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I may not have been paying as much attention as perhaps I could but I have the impression that, in fiction and reality, most civilian space habitats, whether ships or stations use a relatively thick single hull. Meanwhile spacesuits and armour use heavy armoured shells of some kind of unobtainium, either an alloy or a complex composite formed into multiple layers designed to break up and absorb micro-meteors etc...

My question is which of these is actually more effective at stopping bullets. Actually what I'm really asking is, assuming we use modern hardsuits as a bench mark, could you build a gun that was "fine tuned" to kill a person through an armoured spacesuit without endangering a light weight civilian hull no heavier than what the ISS uses?

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Depends on the criteria you need.

I'd quite confidently say that there is no projectile guaranteed to penetrate a space suit to harm the occupant that is also guaranteed not to penetrate the hull of a spacecraft if fired directly at it.

However, is the question can you be sure that the round won't go through the person and then penetrate the hull then you are on much safer ground. The use of body armour by criminals/terrorists/etc has led to development of rounds that are designed to penetrate armour but not the body (to limit the risk to hostages, bystanders, etc), such as 5.7mm FN and 4.8mm H&K rounds, which are used in pistols and submachine guns. You could be fairly confident of shooting a person on a spacecraft (whatever they were wearing) and not damaging the hull with either of those.

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Current technology isn't based on single walled hulls, quite the contrary.

Have a look to this; to stop high velocity (small) debris a first outer shell, quite far from the internal one, has duty to break the incoming meteor in smaller particles that will be handled more easily by internal layers.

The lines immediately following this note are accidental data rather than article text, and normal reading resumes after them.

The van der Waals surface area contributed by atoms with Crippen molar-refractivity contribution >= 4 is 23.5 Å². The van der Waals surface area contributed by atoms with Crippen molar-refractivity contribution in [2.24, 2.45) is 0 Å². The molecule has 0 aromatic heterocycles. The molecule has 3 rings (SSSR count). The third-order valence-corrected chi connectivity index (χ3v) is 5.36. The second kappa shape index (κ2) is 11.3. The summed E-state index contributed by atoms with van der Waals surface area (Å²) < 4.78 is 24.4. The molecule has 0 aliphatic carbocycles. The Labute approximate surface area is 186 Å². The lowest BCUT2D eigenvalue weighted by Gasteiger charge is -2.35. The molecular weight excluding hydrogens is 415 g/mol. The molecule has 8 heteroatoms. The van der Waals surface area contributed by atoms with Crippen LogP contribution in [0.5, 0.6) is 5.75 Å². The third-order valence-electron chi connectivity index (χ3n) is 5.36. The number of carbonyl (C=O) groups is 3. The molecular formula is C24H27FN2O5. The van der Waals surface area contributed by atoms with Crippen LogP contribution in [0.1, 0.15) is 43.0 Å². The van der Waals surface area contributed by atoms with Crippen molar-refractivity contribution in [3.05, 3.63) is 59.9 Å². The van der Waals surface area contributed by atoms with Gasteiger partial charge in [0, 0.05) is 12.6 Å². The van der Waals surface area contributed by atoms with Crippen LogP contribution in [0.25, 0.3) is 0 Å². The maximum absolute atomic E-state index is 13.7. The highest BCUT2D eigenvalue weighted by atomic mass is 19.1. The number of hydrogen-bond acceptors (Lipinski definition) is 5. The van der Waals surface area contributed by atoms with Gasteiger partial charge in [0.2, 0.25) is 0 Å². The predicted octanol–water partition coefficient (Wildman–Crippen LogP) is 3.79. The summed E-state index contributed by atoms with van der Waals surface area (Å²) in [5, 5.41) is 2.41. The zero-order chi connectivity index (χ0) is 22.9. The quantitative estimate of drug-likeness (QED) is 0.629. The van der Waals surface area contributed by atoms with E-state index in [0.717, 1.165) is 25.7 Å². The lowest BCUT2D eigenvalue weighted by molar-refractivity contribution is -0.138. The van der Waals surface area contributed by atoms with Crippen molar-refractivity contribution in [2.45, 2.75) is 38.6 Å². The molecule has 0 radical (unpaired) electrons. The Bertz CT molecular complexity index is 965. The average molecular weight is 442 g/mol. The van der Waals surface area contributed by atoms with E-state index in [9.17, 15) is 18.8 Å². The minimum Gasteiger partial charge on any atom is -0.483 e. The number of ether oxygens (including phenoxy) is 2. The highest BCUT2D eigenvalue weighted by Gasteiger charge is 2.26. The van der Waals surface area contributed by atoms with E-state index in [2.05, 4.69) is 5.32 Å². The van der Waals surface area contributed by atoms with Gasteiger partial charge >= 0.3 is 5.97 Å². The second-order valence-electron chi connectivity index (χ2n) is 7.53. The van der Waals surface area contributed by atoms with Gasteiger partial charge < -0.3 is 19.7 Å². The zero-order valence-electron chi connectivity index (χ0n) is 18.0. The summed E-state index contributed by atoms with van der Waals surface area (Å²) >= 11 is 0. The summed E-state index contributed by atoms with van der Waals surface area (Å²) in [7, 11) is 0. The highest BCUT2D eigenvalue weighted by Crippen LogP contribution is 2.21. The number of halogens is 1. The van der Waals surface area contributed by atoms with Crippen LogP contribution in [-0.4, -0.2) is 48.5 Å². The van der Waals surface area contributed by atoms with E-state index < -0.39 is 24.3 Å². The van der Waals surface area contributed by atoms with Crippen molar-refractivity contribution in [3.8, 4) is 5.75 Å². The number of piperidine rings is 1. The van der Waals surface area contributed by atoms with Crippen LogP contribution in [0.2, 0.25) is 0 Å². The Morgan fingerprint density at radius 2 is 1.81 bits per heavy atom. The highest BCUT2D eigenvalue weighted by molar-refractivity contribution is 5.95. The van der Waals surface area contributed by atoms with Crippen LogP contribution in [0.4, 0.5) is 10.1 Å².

This seems to be the most effective shielding, especially in a weight-constrained environment with high speed incoming projectiles.

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This problem is one of the main reasons given why space soldiers carry pulse rifles. An electrical discharge can theoretically fry a human while not posing the same risk of causing a hull breach.

However firing bullets inside of your space ship is generally not going to be a good idea. Even without causing a hull breach there are many other systems you can easily breach from the inside. Also if a projectile is kept weak enough to not pierce a space ship hull it stands to reason that your enemies would simply increase the thickness of their armor to equal or slightly exceed your hulls strength.

If you are set on using physical bullets however, the easiest solution is a shotgun style weapon that fires tiny bullets at incredible speeds. When tightly packed the concentrated force could blast through armor, but if you miss and they fly further the spread would make them less dangerous to hulls. This is not however a remotely fool proof weapon, and anyone planning on using these would likely put on an oxygen mask before firing.

The only fool proof projectiles would be "smart-bullets" that were able to identify when they were on a trajectory toward the hull and self detonate to spread out the force. However these would likely be incredibly complex,expensive, and hard to manufacture.

You may also want to consider melee weapons, as it is harder to accidentally pierce the hull with a hand held weapon.

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    $\begingroup$ Trying to fool proof something only demonstrates that there's a better class of fool than you had previously accounted for $\endgroup$ – Separatrix Sep 5 '17 at 11:40
  • $\begingroup$ Yes melee weapons are under serious consideration, but there is awkwardness with zero-gee and melee. $\endgroup$ – Ash Sep 24 '17 at 14:15

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